From fashion to food, its a great time to buy
Pounds: you either pack them into your wallet after withdrawing from a British ATM or pack them onto your thighs after depositing some fish and chips into your mouth. Either way, the term "pound" is usually greeted with fear and loathing.
I can't offer any liposuction, but I can take a weight off your shoulders when it comes to stressing about certain expenses over the pond.
You may already know that the pound is as lean as it's been since the mid-'80s. But furthermore, there are mad (crazy) deals to be had in Blighty (England) even if you're skint (poor).
No, I'm not taking the piss (pulling your leg). So bone up on a few of these tips (with prices converted to Canadian dollars), switch off Coronation Street and get spending, luv!
When I tell friends that I do most of my shopping in England, I'm greeted with a skeptical look as though I've claimed that I've caught the Queen and Prince Philip making out in Hyde Park.
But, seriously, those who crave ultracheap, cutting-edge fashion are in for a surprising encounter of their own.
My starting point is always Primark (www.primark.co.uk), a U.K.-wide chain that outfits adults and kids. Shoes, coats, clothes, accessories and underwear all make an appearance.
Skinny jeans? $14. Opaque tights in stylin' colours like fluorescent pink? $1.80. A cute blouse? $10.75. The list goes on.
New Look (www.newlook.co.uk) is another go-to. A High Street staple found in most towns, it stocks hip women's garb and shoes in the $18 to $35 range.
Want to keep it green? Every city has Charity Shops that put Value Village and the Sally Ann to shame.
More like boutiques, they harbour surprisingly stylish finds (probably because frequent trips to Primark are pushing wardrobes to the limit). Look for signs like The British Heart Foundation and Oxfam.
Draining a credit card at Topshop (topshop.co.uk), is the true rite of passage for a British woman.
The flagship store at Oxford Circus in London is 90,000 square feet of heaven promising "up to the minute, affordable style," and includes extra bells and whistles like a candy shop and style consultants.
Kate Moss and Celia Birtwell are guest designers, so put this on the "must do" list beside the Tower of London and Buckingham Palace.
Go on, make the stereotypical jokes about British cuisine and how it's all sausage, potato and beer. I'd listen, but I'm too busy noshing on some of the tastiest, healthiest take-away food ever - all for under $7.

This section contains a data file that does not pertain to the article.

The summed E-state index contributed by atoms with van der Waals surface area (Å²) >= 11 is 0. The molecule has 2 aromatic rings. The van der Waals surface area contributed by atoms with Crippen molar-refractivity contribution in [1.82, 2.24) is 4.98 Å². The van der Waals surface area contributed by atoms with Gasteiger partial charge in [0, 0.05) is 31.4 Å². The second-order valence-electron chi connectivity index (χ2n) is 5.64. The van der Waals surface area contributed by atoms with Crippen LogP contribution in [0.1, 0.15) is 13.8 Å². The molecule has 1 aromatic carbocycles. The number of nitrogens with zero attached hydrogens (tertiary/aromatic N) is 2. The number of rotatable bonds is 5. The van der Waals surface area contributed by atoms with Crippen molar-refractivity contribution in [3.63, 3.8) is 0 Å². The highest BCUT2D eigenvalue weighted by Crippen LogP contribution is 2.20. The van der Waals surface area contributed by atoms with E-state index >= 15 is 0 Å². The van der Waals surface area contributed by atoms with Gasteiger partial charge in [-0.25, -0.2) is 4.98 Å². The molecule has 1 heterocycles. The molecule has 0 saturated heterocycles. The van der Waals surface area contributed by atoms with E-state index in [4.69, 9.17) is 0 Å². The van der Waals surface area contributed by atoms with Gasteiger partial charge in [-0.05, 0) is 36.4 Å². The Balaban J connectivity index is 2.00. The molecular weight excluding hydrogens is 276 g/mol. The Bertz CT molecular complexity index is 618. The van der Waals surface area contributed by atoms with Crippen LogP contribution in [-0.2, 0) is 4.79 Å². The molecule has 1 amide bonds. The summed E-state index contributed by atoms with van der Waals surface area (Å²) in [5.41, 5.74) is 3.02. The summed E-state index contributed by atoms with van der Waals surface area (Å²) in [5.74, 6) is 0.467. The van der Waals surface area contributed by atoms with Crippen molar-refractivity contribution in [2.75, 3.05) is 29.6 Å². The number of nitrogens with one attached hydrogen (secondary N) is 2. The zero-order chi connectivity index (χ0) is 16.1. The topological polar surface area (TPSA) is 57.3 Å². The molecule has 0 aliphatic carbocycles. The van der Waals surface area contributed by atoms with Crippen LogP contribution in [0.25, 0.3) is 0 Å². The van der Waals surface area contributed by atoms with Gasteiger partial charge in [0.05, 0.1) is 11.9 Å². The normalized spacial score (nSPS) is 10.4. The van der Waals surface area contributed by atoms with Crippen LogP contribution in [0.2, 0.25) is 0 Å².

The key to dining on the cheap in England is restaurant avoidance.
Sure, you can splurge once in a blue moon but what's wrong with a quick lunch in the park?
Marks and Spencer is a godsend. Traditionally a clothier, they've do food and are pulling it off smashingly. Pop in to an M&S Simply Food or Food Hall for sandwich/drink/chips meal deal ($3.50), a sushi snack ($1.80) or a masala chicken with spiced Indian lentils ($5.40). Dieters, rejoice: They also make a phenomenal line of low fat/low calorie eats called "count on us."
Grocery stores like Tesco, Sainsburys and Waitrose have ready-made sandwiches and wraps (about $3.50) and shockingly yummy microwave meals like curry, cottage pie and lasagna ($3.50 to $9).
The key to the flavour is that they're made fresh and refrigerated, not frozen. Note that groceries in general are cheaper: get yourself a big pack of cookies to snack on for under a dollar.
If you must eat out, choose a pub, where ordering at the bar means saving on the tip. Cheapo faves are jacket potatoes (spuds smothered in toppings like cheese, bacon or beans, about $7.15), soups and sandwiches.
Chain pubs like J.D. Wetherspoon (www.jdwetherspoon.co.uk) make up for what they lack in history in their prices: a beer and burger is $8.40, or score two mains for $12.
Beans on toast and bathtubs with no shower, now what could be more charming than a B&B? At $50 and up, they're thrifty to boot! Also, ask around at pubs - many have rooms to rent for rates that are as intoxicating as their ales.
Many hotels have slashed their prices to cope with the economic crisis.
For last minute deals, try Room Check (www.roomcheck.co.uk), which is currently knocking my socks off with a listing for $27.
For the shortest coop-to-plate journey, eat your morning eggs at a farm stay (www.farmstayuk.co.uk). Ranging from camping ($21) to B&Bs ($50), these digs are all located on working farms.
More of a city mouse? Uptown Reservations (uptownres.co.uk) gets you a room in an elegant private London home from $140.
Reb Stevenson is a Toronto writer.